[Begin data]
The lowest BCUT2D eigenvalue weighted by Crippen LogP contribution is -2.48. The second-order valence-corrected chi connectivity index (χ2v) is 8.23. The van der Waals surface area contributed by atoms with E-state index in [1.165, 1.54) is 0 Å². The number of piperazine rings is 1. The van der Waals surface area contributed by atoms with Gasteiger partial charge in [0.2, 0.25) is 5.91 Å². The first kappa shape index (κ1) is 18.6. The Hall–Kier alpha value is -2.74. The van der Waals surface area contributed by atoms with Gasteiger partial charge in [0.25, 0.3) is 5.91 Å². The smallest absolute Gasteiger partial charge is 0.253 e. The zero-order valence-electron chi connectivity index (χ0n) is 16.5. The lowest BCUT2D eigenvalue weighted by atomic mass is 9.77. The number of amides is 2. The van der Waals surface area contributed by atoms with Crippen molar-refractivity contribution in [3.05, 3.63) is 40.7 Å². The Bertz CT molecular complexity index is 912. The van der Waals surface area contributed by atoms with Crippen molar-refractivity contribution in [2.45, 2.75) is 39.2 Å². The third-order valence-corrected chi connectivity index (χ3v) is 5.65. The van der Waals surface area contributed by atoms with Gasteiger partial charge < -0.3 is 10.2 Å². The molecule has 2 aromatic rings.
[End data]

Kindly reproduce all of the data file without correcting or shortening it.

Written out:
The lowest BCUT2D eigenvalue weighted by Crippen LogP contribution is -2.48. The second-order valence-corrected chi connectivity index (χ2v) is 8.23. The van der Waals surface area contributed by atoms with E-state index in [1.165, 1.54) is 0 Å². The number of piperazine rings is 1. The van der Waals surface area contributed by atoms with Gasteiger partial charge in [0.2, 0.25) is 5.91 Å². The first kappa shape index (κ1) is 18.6. The Hall–Kier alpha value is -2.74. The van der Waals surface area contributed by atoms with Gasteiger partial charge in [0.25, 0.3) is 5.91 Å². The smallest absolute Gasteiger partial charge is 0.253 e. The zero-order valence-electron chi connectivity index (χ0n) is 16.5. The lowest BCUT2D eigenvalue weighted by atomic mass is 9.77. The number of amides is 2. The van der Waals surface area contributed by atoms with Crippen molar-refractivity contribution in [3.05, 3.63) is 40.7 Å². The Bertz CT molecular complexity index is 912. The van der Waals surface area contributed by atoms with Crippen molar-refractivity contribution in [2.45, 2.75) is 39.2 Å². The third-order valence-corrected chi connectivity index (χ3v) is 5.65. The van der Waals surface area contributed by atoms with Gasteiger partial charge < -0.3 is 10.2 Å². The molecule has 2 aromatic rings.